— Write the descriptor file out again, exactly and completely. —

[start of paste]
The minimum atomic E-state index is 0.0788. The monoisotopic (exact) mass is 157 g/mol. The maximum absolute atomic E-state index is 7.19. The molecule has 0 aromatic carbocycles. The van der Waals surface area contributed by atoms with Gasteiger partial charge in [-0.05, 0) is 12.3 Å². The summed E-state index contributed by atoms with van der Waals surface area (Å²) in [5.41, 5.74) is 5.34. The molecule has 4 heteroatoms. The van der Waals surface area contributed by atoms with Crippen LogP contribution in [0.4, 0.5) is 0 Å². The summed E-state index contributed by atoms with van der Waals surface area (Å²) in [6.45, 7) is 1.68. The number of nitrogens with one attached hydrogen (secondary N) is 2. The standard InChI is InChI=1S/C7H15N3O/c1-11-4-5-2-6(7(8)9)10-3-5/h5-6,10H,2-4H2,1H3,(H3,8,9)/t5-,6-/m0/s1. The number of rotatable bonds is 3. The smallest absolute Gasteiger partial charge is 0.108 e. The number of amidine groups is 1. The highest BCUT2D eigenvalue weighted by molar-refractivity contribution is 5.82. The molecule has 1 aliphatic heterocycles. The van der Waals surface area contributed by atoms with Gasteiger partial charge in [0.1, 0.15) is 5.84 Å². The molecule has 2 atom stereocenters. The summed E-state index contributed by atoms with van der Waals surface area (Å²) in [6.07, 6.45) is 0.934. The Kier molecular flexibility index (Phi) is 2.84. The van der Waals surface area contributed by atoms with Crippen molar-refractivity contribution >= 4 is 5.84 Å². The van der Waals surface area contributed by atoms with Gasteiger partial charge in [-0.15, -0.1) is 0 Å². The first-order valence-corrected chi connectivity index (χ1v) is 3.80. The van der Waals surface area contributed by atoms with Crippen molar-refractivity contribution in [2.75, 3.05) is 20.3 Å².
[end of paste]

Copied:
The minimum atomic E-state index is 0.0788. The monoisotopic (exact) mass is 157 g/mol. The maximum absolute atomic E-state index is 7.19. The molecule has 0 aromatic carbocycles. The van der Waals surface area contributed by atoms with Gasteiger partial charge in [-0.05, 0) is 12.3 Å². The summed E-state index contributed by atoms with van der Waals surface area (Å²) in [5.41, 5.74) is 5.34. The molecule has 4 heteroatoms. The van der Waals surface area contributed by atoms with Crippen LogP contribution in [0.4, 0.5) is 0 Å². The summed E-state index contributed by atoms with van der Waals surface area (Å²) in [6.45, 7) is 1.68. The number of nitrogens with one attached hydrogen (secondary N) is 2. The standard InChI is InChI=1S/C7H15N3O/c1-11-4-5-2-6(7(8)9)10-3-5/h5-6,10H,2-4H2,1H3,(H3,8,9)/t5-,6-/m0/s1. The number of rotatable bonds is 3. The smallest absolute Gasteiger partial charge is 0.108 e. The number of amidine groups is 1. The highest BCUT2D eigenvalue weighted by molar-refractivity contribution is 5.82. The molecule has 1 aliphatic heterocycles. The van der Waals surface area contributed by atoms with Gasteiger partial charge in [0.1, 0.15) is 5.84 Å². The molecule has 2 atom stereocenters. The summed E-state index contributed by atoms with van der Waals surface area (Å²) in [6.07, 6.45) is 0.934. The Kier molecular flexibility index (Phi) is 2.84. The van der Waals surface area contributed by atoms with Crippen molar-refractivity contribution >= 4 is 5.84 Å². The van der Waals surface area contributed by atoms with Gasteiger partial charge in [-0.15, -0.1) is 0 Å². The first-order valence-corrected chi connectivity index (χ1v) is 3.80. The van der Waals surface area contributed by atoms with Crippen molar-refractivity contribution in [2.75, 3.05) is 20.3 Å².